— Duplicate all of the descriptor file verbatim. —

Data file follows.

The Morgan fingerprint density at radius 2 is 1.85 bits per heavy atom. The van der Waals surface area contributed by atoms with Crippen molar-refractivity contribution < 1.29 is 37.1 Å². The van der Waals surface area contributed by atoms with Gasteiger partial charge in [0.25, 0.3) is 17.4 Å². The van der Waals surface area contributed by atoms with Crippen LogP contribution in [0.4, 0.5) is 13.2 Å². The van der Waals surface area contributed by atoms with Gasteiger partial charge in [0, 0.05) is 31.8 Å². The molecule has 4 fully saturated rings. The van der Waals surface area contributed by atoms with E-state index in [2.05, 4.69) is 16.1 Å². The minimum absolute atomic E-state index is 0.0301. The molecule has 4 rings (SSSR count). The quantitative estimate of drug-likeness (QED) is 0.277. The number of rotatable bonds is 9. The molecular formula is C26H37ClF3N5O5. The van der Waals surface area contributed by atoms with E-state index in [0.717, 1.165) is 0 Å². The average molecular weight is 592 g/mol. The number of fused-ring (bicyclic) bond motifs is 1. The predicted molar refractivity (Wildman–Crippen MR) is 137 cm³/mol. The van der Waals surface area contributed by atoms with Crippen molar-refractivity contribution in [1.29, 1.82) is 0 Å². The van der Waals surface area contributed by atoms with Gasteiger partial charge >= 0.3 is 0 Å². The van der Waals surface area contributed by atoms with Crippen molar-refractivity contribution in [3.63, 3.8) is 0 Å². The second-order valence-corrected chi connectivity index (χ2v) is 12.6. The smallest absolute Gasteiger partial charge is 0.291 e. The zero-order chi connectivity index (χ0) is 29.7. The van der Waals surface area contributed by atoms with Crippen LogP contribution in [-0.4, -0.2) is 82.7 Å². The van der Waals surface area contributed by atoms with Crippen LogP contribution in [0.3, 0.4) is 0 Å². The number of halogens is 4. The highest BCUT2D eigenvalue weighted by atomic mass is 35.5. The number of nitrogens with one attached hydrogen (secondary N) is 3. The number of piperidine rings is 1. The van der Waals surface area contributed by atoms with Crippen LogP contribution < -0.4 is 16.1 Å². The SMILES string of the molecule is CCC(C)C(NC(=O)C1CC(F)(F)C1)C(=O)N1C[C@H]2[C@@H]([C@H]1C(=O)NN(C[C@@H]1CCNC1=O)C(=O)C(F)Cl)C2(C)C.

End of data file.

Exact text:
The Morgan fingerprint density at radius 2 is 1.85 bits per heavy atom. The van der Waals surface area contributed by atoms with Crippen molar-refractivity contribution < 1.29 is 37.1 Å². The van der Waals surface area contributed by atoms with Gasteiger partial charge in [0.25, 0.3) is 17.4 Å². The van der Waals surface area contributed by atoms with Crippen LogP contribution in [0.4, 0.5) is 13.2 Å². The van der Waals surface area contributed by atoms with Gasteiger partial charge in [0, 0.05) is 31.8 Å². The molecule has 4 fully saturated rings. The van der Waals surface area contributed by atoms with E-state index in [2.05, 4.69) is 16.1 Å². The minimum absolute atomic E-state index is 0.0301. The molecule has 4 rings (SSSR count). The quantitative estimate of drug-likeness (QED) is 0.277. The number of rotatable bonds is 9. The molecular formula is C26H37ClF3N5O5. The van der Waals surface area contributed by atoms with E-state index in [0.717, 1.165) is 0 Å². The average molecular weight is 592 g/mol. The number of fused-ring (bicyclic) bond motifs is 1. The predicted molar refractivity (Wildman–Crippen MR) is 137 cm³/mol. The van der Waals surface area contributed by atoms with Crippen molar-refractivity contribution in [1.29, 1.82) is 0 Å². The van der Waals surface area contributed by atoms with Gasteiger partial charge >= 0.3 is 0 Å². The van der Waals surface area contributed by atoms with Crippen molar-refractivity contribution in [3.63, 3.8) is 0 Å². The second-order valence-corrected chi connectivity index (χ2v) is 12.6. The smallest absolute Gasteiger partial charge is 0.291 e. The zero-order chi connectivity index (χ0) is 29.7. The van der Waals surface area contributed by atoms with Crippen LogP contribution in [-0.4, -0.2) is 82.7 Å². The van der Waals surface area contributed by atoms with Crippen LogP contribution in [0.3, 0.4) is 0 Å². The number of halogens is 4. The highest BCUT2D eigenvalue weighted by atomic mass is 35.5. The number of nitrogens with one attached hydrogen (secondary N) is 3. The number of piperidine rings is 1. The van der Waals surface area contributed by atoms with Crippen LogP contribution < -0.4 is 16.1 Å². The SMILES string of the molecule is CCC(C)C(NC(=O)C1CC(F)(F)C1)C(=O)N1C[C@H]2[C@@H]([C@H]1C(=O)NN(C[C@@H]1CCNC1=O)C(=O)C(F)Cl)C2(C)C.